Then there are those few unlucky people with glass jaws . . . .
If you follow your jaw back to where it joins the skull, the mandibular joint, you will see that it joins the head near the base of the ears (well, kinda near). If you place your fingers below the joint, you should be able to feel your pulse quite strongly.
Your fingers are directly over the carotid arteries. The carotids are the main arteries into the head, though you also have vertebral arteries going up your spine. But the carotids are the ones that are really interesting.
One carotid goes up each side, and branches near where your fingers are located into the inferior and superior carotid. At the junction, there is a physiologically important area that contains a large quantity of nerve endings.
These nerve endings sense some critical information about the blood before it goes gushing into your skull. It senses the oxygen content, possibly carbon dioxide content, and definitely blood pressure.
The receptors that check blood pressure at this branching point are called the carotid baroreceptors, and they are responsible for making sure you get plenty of the vino vitae into your brain. If blood pressure drops, they signal for an increase in heart rate and contractility, if the blood pressure rises, they signal the heart to slow down.
It just so happens that they really don’t measure just blood pressure, but pressure on the notch. If you jab your finger right on top of this sensor, you can fool the sensor into thinking that it is your blood pressure that went through the roof, not that you’re just pushing on the sensor itself. Then the body compensates by dropping blood pressure, which happens fairly rapidly.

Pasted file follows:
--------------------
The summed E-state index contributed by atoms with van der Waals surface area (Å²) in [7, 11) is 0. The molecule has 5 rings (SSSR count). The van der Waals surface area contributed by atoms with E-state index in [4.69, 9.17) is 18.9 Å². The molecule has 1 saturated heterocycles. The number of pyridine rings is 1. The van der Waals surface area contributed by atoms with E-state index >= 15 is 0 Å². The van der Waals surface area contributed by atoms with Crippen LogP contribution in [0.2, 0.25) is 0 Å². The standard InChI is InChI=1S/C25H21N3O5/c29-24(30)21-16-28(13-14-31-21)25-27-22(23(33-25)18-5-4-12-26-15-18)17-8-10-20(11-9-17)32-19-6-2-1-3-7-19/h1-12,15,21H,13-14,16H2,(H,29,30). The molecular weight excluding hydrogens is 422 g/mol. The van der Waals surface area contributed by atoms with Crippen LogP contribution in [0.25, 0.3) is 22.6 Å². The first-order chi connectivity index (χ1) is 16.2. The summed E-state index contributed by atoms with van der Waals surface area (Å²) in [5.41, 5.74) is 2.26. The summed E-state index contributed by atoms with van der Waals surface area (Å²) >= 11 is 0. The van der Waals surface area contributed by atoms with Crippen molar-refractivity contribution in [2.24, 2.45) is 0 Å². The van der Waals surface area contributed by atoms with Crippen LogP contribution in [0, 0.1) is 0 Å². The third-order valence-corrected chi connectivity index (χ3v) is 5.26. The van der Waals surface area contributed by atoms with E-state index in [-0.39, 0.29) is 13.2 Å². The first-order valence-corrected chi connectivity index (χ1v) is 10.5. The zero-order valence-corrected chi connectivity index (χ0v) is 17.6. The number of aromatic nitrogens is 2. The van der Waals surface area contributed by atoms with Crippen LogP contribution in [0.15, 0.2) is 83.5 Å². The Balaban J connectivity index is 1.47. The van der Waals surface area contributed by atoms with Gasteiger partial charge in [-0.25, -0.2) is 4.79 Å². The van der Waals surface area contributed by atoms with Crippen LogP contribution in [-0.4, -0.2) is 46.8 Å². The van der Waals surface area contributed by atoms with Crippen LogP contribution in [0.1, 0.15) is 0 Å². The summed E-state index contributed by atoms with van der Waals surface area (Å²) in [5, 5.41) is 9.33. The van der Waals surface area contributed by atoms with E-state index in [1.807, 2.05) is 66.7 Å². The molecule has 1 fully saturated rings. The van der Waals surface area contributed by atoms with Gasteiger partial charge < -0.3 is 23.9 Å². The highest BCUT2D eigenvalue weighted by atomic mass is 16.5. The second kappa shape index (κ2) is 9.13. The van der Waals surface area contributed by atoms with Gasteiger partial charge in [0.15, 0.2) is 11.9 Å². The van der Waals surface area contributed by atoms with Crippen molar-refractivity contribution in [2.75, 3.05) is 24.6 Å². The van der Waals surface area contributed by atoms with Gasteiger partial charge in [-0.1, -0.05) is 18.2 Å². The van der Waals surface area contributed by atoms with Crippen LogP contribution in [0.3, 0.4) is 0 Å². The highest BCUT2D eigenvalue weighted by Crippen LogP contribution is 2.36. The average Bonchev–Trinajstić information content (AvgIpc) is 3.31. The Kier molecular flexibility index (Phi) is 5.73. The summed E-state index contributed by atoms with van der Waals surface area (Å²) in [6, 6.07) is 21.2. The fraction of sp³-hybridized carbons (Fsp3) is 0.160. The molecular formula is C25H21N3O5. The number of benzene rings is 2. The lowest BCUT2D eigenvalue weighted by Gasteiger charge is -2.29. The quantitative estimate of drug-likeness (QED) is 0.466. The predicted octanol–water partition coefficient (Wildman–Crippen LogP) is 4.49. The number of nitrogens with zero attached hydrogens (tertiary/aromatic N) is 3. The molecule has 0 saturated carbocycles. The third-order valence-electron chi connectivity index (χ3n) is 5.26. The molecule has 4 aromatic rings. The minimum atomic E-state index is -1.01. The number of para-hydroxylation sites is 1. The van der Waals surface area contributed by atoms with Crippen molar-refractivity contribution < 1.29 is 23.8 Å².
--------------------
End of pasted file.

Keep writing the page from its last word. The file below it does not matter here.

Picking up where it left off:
Heart output drops, and you pass out from the pressure reduction in the brain.
Go ahead. Try it. Push real hard.
It is believed that a glass jawed person has a loose mandibular joint that allows a good solid thwack to cause a pressure wave that sets off the baroreceptor, lowering blood pressure, and down they go.
Grabbing the baroreceptor is also a common trick that the military and police use to subdue the proles. Punch a thumb into that area, and you’ll put them to sleep right fast.
But . . .
There is a critical nerve that runs right next to this branching point of the carotid. This nerve, called the vagus nerve, is important for controlling heart rate and damn near everything else that happens below your neck. If this nerve is damaged, the immediate damage can cause the nerve to stop the heart, and if the nerve is permanantly damamged, you’ll never shit right again, if ever.
Just thought you ought to know that before the teeming millions start thumb punching each other in the neck.